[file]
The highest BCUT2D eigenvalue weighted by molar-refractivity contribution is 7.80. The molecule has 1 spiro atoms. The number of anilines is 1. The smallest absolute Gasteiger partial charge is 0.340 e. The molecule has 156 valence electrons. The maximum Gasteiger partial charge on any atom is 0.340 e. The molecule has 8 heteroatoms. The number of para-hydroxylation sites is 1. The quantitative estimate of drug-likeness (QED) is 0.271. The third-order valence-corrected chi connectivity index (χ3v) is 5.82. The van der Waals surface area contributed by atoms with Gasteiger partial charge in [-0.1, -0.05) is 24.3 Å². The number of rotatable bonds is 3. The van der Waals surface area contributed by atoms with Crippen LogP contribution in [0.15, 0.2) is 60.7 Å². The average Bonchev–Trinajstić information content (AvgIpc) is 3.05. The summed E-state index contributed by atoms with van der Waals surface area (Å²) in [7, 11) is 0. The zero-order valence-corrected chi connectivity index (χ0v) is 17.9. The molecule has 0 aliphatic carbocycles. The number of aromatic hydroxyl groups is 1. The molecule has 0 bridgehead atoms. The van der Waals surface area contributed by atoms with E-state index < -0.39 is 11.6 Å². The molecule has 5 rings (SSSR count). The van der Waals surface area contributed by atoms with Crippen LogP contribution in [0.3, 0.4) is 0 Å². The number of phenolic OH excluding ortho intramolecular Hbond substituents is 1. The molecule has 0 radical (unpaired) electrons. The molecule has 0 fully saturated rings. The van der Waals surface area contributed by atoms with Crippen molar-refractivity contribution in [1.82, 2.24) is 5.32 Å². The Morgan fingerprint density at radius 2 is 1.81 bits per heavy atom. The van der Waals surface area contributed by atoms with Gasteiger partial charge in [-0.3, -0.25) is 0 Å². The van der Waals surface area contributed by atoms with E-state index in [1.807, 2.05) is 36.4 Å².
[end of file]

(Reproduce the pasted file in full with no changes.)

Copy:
The highest BCUT2D eigenvalue weighted by molar-refractivity contribution is 7.80. The molecule has 1 spiro atoms. The number of anilines is 1. The smallest absolute Gasteiger partial charge is 0.340 e. The molecule has 156 valence electrons. The maximum Gasteiger partial charge on any atom is 0.340 e. The molecule has 8 heteroatoms. The number of para-hydroxylation sites is 1. The quantitative estimate of drug-likeness (QED) is 0.271. The third-order valence-corrected chi connectivity index (χ3v) is 5.82. The van der Waals surface area contributed by atoms with Gasteiger partial charge in [-0.1, -0.05) is 24.3 Å². The number of rotatable bonds is 3. The van der Waals surface area contributed by atoms with Crippen LogP contribution in [0.15, 0.2) is 60.7 Å². The average Bonchev–Trinajstić information content (AvgIpc) is 3.05. The summed E-state index contributed by atoms with van der Waals surface area (Å²) in [7, 11) is 0. The zero-order valence-corrected chi connectivity index (χ0v) is 17.9. The molecule has 0 aliphatic carbocycles. The number of aromatic hydroxyl groups is 1. The molecule has 0 bridgehead atoms. The van der Waals surface area contributed by atoms with E-state index < -0.39 is 11.6 Å². The molecule has 5 rings (SSSR count). The van der Waals surface area contributed by atoms with Crippen LogP contribution in [0.3, 0.4) is 0 Å². The number of phenolic OH excluding ortho intramolecular Hbond substituents is 1. The molecule has 0 radical (unpaired) electrons. The molecule has 0 fully saturated rings. The van der Waals surface area contributed by atoms with Crippen molar-refractivity contribution in [1.82, 2.24) is 5.32 Å². The Morgan fingerprint density at radius 2 is 1.81 bits per heavy atom. The van der Waals surface area contributed by atoms with Gasteiger partial charge in [-0.3, -0.25) is 0 Å². The van der Waals surface area contributed by atoms with E-state index in [1.807, 2.05) is 36.4 Å².